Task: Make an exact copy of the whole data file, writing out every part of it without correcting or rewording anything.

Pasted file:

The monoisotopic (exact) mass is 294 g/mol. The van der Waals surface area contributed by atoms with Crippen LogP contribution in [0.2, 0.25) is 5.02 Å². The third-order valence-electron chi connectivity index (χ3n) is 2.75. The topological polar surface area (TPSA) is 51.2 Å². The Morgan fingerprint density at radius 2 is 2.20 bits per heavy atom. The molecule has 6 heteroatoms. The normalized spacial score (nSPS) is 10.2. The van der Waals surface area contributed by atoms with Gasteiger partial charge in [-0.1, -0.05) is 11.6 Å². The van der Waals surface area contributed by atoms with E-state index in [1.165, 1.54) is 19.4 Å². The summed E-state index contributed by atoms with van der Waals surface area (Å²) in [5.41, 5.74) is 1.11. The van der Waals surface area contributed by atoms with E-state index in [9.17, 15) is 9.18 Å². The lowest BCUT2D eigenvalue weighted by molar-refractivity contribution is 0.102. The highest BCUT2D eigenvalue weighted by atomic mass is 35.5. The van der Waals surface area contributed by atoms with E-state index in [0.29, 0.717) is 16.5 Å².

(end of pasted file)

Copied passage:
The monoisotopic (exact) mass is 294 g/mol. The van der Waals surface area contributed by atoms with Crippen LogP contribution in [0.2, 0.25) is 5.02 Å². The third-order valence-electron chi connectivity index (χ3n) is 2.75. The topological polar surface area (TPSA) is 51.2 Å². The Morgan fingerprint density at radius 2 is 2.20 bits per heavy atom. The molecule has 6 heteroatoms. The normalized spacial score (nSPS) is 10.2. The van der Waals surface area contributed by atoms with Gasteiger partial charge in [-0.1, -0.05) is 11.6 Å². The van der Waals surface area contributed by atoms with E-state index in [1.165, 1.54) is 19.4 Å². The summed E-state index contributed by atoms with van der Waals surface area (Å²) in [5.41, 5.74) is 1.11. The van der Waals surface area contributed by atoms with E-state index in [9.17, 15) is 9.18 Å². The lowest BCUT2D eigenvalue weighted by molar-refractivity contribution is 0.102. The highest BCUT2D eigenvalue weighted by atomic mass is 35.5. The van der Waals surface area contributed by atoms with E-state index in [0.29, 0.717) is 16.5 Å².